The US economy registered another month of solid jobs growth in May, despite employers grappling with a historically tight labour market and policymakers’ efforts to cool demand.
Employers in the world’s largest economy added 390,000 jobs during the month, less than the upwardly revised 436,000 positions created during the previous period but more than economists had expected.
The jobless rate steadied at 3.6 per cent, just 0.1 percentage point above the level it stood at in February 2020 before the coronavirus pandemic spread globally.
According to the Bureau of Labor Statistics, leisure and hospitality was among the sectors to see “notable” gains. More than 80,000 positions were added in May, with an additional 75,000 professional and business services jobs created as well. Transportation and warehousing employment rose by 47,000.
The only sector to see losses was retail, with the number of jobs declining by 61,000. Still, total employment for that sector is 159,000 above its February 2020 level.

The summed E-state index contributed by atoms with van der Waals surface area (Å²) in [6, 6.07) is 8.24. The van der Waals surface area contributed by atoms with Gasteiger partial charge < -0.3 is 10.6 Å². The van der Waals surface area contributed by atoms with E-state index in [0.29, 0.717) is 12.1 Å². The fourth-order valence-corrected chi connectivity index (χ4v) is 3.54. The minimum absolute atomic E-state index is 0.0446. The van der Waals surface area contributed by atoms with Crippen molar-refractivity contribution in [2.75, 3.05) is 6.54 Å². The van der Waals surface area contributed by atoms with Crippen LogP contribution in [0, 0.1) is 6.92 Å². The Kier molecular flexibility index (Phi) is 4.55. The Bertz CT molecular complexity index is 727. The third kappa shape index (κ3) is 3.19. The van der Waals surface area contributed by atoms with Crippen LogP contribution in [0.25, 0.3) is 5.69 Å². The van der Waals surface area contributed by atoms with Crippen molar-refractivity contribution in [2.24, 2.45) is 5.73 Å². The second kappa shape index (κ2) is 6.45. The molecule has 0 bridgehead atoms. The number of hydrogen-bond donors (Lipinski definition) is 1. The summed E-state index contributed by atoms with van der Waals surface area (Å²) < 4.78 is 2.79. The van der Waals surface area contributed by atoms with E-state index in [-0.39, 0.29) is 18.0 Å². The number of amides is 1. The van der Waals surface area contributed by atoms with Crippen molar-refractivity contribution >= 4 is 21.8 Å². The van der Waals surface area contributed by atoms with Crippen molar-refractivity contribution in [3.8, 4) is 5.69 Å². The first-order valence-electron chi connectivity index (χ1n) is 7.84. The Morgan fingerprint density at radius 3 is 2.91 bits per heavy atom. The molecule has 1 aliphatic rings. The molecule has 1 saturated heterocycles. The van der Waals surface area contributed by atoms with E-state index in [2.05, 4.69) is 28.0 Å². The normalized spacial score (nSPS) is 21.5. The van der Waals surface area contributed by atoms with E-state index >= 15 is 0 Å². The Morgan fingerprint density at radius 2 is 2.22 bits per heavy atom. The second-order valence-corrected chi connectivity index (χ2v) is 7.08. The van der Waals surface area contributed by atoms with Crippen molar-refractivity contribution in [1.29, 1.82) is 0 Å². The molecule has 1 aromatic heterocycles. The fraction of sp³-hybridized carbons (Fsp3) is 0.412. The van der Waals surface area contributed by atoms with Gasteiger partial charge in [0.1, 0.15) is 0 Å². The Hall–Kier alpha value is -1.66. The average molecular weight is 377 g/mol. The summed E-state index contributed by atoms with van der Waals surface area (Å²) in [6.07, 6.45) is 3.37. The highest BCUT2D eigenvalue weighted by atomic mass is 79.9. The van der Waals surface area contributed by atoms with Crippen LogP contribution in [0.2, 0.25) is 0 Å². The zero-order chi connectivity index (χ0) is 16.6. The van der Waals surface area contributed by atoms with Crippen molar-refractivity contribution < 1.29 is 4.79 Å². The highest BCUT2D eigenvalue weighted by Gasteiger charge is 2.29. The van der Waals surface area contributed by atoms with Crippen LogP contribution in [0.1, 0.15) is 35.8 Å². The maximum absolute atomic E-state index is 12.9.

“This was a very good, goldilocks report that so far is consistent with a soft landing,” said Ellen Gaske, an economist at PGIM Fixed Income. “These jobs gains are coming alongside decelerating average hourly earnings, so that suggests potentially the economic expansion could turn out to be fairly robust.”
Despite these gains, the rapid recovery of the US labour market — which has far outpaced the sluggish bounceback that characterised the post-global financial crisis period — has been overshadowed in large part by the highest inflation in four decades.
With roughly 1.9 vacant positions for every unemployed worker, there are also broad concerns that a prolonged shortfall of people willing to join the labour force will keep upward pressure on prices as employers are forced to continue raising wages and improving benefits in order to attract new hires and keep those already on payroll.
The data, which was released by the Bureau of Labor Statistics on Friday, did show the labour force increasing by 330,000, but the share of Americans either employed or looking for work — otherwise known as the labour-force participation rate — was little changed. Economists believe labour supply issues are starting to ease, however, helping to explain the moderate pick-up in monthly wage growth.